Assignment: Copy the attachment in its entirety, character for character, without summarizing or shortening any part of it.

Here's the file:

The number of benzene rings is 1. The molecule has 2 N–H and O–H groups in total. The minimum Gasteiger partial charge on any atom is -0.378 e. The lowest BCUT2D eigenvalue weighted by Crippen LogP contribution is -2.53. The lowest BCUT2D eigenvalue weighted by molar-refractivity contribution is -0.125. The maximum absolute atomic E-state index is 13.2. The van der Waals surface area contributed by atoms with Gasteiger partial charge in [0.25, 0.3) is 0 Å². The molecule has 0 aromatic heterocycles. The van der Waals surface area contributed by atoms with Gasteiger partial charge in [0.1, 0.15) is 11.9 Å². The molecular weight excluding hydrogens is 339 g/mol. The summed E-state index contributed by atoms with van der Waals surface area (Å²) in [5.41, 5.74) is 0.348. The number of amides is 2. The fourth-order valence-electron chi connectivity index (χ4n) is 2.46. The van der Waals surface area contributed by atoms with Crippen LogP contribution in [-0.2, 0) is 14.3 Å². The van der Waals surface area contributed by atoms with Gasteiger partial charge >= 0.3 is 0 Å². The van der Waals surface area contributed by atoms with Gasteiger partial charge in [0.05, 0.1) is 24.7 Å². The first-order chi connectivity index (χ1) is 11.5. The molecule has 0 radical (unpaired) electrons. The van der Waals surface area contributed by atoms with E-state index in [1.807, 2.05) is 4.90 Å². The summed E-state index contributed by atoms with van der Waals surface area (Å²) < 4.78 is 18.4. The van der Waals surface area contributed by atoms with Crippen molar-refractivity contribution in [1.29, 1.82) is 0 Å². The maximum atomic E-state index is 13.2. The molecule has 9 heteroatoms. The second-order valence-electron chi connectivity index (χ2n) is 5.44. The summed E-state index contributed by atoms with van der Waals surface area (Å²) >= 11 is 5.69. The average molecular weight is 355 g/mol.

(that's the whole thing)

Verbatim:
The number of benzene rings is 1. The molecule has 2 N–H and O–H groups in total. The minimum Gasteiger partial charge on any atom is -0.378 e. The lowest BCUT2D eigenvalue weighted by Crippen LogP contribution is -2.53. The lowest BCUT2D eigenvalue weighted by molar-refractivity contribution is -0.125. The maximum absolute atomic E-state index is 13.2. The van der Waals surface area contributed by atoms with Gasteiger partial charge in [0.25, 0.3) is 0 Å². The molecule has 0 aromatic heterocycles. The van der Waals surface area contributed by atoms with Gasteiger partial charge in [0.1, 0.15) is 11.9 Å². The molecular weight excluding hydrogens is 339 g/mol. The summed E-state index contributed by atoms with van der Waals surface area (Å²) in [5.41, 5.74) is 0.348. The number of amides is 2. The fourth-order valence-electron chi connectivity index (χ4n) is 2.46. The van der Waals surface area contributed by atoms with Crippen LogP contribution in [-0.2, 0) is 14.3 Å². The van der Waals surface area contributed by atoms with Gasteiger partial charge >= 0.3 is 0 Å². The van der Waals surface area contributed by atoms with Gasteiger partial charge in [0.05, 0.1) is 24.7 Å². The first-order chi connectivity index (χ1) is 11.5. The molecule has 0 radical (unpaired) electrons. The van der Waals surface area contributed by atoms with E-state index in [1.807, 2.05) is 4.90 Å². The summed E-state index contributed by atoms with van der Waals surface area (Å²) < 4.78 is 18.4. The van der Waals surface area contributed by atoms with Crippen molar-refractivity contribution in [1.29, 1.82) is 0 Å². The maximum atomic E-state index is 13.2. The molecule has 9 heteroatoms. The second-order valence-electron chi connectivity index (χ2n) is 5.44. The summed E-state index contributed by atoms with van der Waals surface area (Å²) >= 11 is 5.69. The average molecular weight is 355 g/mol.